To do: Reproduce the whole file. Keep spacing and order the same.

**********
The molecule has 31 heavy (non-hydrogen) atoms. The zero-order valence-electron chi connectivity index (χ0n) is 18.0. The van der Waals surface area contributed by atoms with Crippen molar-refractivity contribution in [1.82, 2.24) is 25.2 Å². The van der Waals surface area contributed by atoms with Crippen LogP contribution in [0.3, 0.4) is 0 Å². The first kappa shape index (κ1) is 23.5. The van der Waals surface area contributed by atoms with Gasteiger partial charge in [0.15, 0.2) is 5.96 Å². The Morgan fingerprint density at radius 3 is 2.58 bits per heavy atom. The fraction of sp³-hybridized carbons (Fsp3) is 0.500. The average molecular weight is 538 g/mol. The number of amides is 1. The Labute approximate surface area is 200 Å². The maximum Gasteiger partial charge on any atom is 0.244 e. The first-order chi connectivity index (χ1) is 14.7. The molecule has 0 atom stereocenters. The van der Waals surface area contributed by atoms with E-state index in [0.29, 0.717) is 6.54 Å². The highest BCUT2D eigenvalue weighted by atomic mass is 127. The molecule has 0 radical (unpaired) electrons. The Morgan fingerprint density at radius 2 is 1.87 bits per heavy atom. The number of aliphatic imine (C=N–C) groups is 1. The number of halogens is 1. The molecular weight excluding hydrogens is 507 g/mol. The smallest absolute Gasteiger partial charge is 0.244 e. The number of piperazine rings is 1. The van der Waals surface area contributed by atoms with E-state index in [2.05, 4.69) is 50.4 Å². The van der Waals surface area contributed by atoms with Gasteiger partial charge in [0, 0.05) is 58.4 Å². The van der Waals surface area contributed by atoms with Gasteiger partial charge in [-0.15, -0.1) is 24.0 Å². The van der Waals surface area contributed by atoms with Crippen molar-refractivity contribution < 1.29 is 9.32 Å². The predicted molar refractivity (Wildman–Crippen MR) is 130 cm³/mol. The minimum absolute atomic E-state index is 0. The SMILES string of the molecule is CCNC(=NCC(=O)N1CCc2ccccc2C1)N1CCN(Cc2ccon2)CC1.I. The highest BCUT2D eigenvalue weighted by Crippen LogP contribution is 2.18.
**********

The molecule has 31 heavy (non-hydrogen) atoms. The zero-order valence-electron chi connectivity index (χ0n) is 18.0. The van der Waals surface area contributed by atoms with Crippen molar-refractivity contribution in [1.82, 2.24) is 25.2 Å². The van der Waals surface area contributed by atoms with Crippen LogP contribution in [0.3, 0.4) is 0 Å². The first kappa shape index (κ1) is 23.5. The van der Waals surface area contributed by atoms with Gasteiger partial charge in [0.15, 0.2) is 5.96 Å². The Morgan fingerprint density at radius 3 is 2.58 bits per heavy atom. The fraction of sp³-hybridized carbons (Fsp3) is 0.500. The average molecular weight is 538 g/mol. The number of amides is 1. The Labute approximate surface area is 200 Å². The maximum Gasteiger partial charge on any atom is 0.244 e. The first-order chi connectivity index (χ1) is 14.7. The molecule has 0 atom stereocenters. The van der Waals surface area contributed by atoms with E-state index in [0.29, 0.717) is 6.54 Å². The highest BCUT2D eigenvalue weighted by atomic mass is 127. The molecule has 0 radical (unpaired) electrons. The Morgan fingerprint density at radius 2 is 1.87 bits per heavy atom. The number of aliphatic imine (C=N–C) groups is 1. The number of halogens is 1. The molecular weight excluding hydrogens is 507 g/mol. The smallest absolute Gasteiger partial charge is 0.244 e. The number of piperazine rings is 1. The van der Waals surface area contributed by atoms with E-state index in [2.05, 4.69) is 50.4 Å². The van der Waals surface area contributed by atoms with Gasteiger partial charge in [0, 0.05) is 58.4 Å². The van der Waals surface area contributed by atoms with Gasteiger partial charge in [-0.15, -0.1) is 24.0 Å². The van der Waals surface area contributed by atoms with Crippen molar-refractivity contribution < 1.29 is 9.32 Å². The predicted molar refractivity (Wildman–Crippen MR) is 130 cm³/mol. The minimum absolute atomic E-state index is 0. The SMILES string of the molecule is CCNC(=NCC(=O)N1CCc2ccccc2C1)N1CCN(Cc2ccon2)CC1.I. The highest BCUT2D eigenvalue weighted by Crippen LogP contribution is 2.18.